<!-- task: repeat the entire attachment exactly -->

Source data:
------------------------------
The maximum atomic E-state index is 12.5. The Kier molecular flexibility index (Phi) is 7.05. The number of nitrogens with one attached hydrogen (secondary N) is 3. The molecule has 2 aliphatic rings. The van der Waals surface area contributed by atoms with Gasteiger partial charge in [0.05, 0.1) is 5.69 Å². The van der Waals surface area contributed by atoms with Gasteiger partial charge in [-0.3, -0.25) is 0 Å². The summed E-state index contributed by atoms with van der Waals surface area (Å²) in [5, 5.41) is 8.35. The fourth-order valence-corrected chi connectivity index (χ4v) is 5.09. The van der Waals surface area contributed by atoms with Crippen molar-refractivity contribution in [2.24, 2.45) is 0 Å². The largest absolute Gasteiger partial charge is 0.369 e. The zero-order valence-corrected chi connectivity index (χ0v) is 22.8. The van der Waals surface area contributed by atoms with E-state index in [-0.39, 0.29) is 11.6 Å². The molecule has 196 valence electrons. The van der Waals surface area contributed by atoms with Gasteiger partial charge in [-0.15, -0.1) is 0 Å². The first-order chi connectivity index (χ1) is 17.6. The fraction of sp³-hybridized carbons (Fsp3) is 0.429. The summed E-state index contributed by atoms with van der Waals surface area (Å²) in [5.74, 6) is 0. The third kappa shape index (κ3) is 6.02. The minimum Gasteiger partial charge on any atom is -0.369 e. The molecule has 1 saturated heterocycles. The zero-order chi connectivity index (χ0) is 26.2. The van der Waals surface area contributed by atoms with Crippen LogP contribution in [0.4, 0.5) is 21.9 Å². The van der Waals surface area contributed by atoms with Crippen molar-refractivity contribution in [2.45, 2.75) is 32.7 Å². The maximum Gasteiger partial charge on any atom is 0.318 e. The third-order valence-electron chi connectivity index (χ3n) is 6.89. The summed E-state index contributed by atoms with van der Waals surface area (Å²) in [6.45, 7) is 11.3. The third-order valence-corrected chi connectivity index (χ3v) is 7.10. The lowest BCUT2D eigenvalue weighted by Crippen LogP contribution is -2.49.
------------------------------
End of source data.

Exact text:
The maximum atomic E-state index is 12.5. The Kier molecular flexibility index (Phi) is 7.05. The number of nitrogens with one attached hydrogen (secondary N) is 3. The molecule has 2 aliphatic rings. The van der Waals surface area contributed by atoms with Gasteiger partial charge in [0.05, 0.1) is 5.69 Å². The van der Waals surface area contributed by atoms with Gasteiger partial charge in [-0.3, -0.25) is 0 Å². The summed E-state index contributed by atoms with van der Waals surface area (Å²) in [5, 5.41) is 8.35. The fourth-order valence-corrected chi connectivity index (χ4v) is 5.09. The van der Waals surface area contributed by atoms with Crippen molar-refractivity contribution in [2.24, 2.45) is 0 Å². The largest absolute Gasteiger partial charge is 0.369 e. The zero-order valence-corrected chi connectivity index (χ0v) is 22.8. The van der Waals surface area contributed by atoms with E-state index in [-0.39, 0.29) is 11.6 Å². The molecule has 196 valence electrons. The van der Waals surface area contributed by atoms with Gasteiger partial charge in [-0.15, -0.1) is 0 Å². The first-order chi connectivity index (χ1) is 17.6. The fraction of sp³-hybridized carbons (Fsp3) is 0.429. The summed E-state index contributed by atoms with van der Waals surface area (Å²) in [5.74, 6) is 0. The third kappa shape index (κ3) is 6.02. The minimum Gasteiger partial charge on any atom is -0.369 e. The molecule has 1 saturated heterocycles. The zero-order chi connectivity index (χ0) is 26.2. The van der Waals surface area contributed by atoms with Crippen LogP contribution in [0.4, 0.5) is 21.9 Å². The van der Waals surface area contributed by atoms with Crippen molar-refractivity contribution in [2.45, 2.75) is 32.7 Å². The maximum Gasteiger partial charge on any atom is 0.318 e. The third-order valence-electron chi connectivity index (χ3n) is 6.89. The summed E-state index contributed by atoms with van der Waals surface area (Å²) in [6.45, 7) is 11.3. The third-order valence-corrected chi connectivity index (χ3v) is 7.10. The lowest BCUT2D eigenvalue weighted by Crippen LogP contribution is -2.49.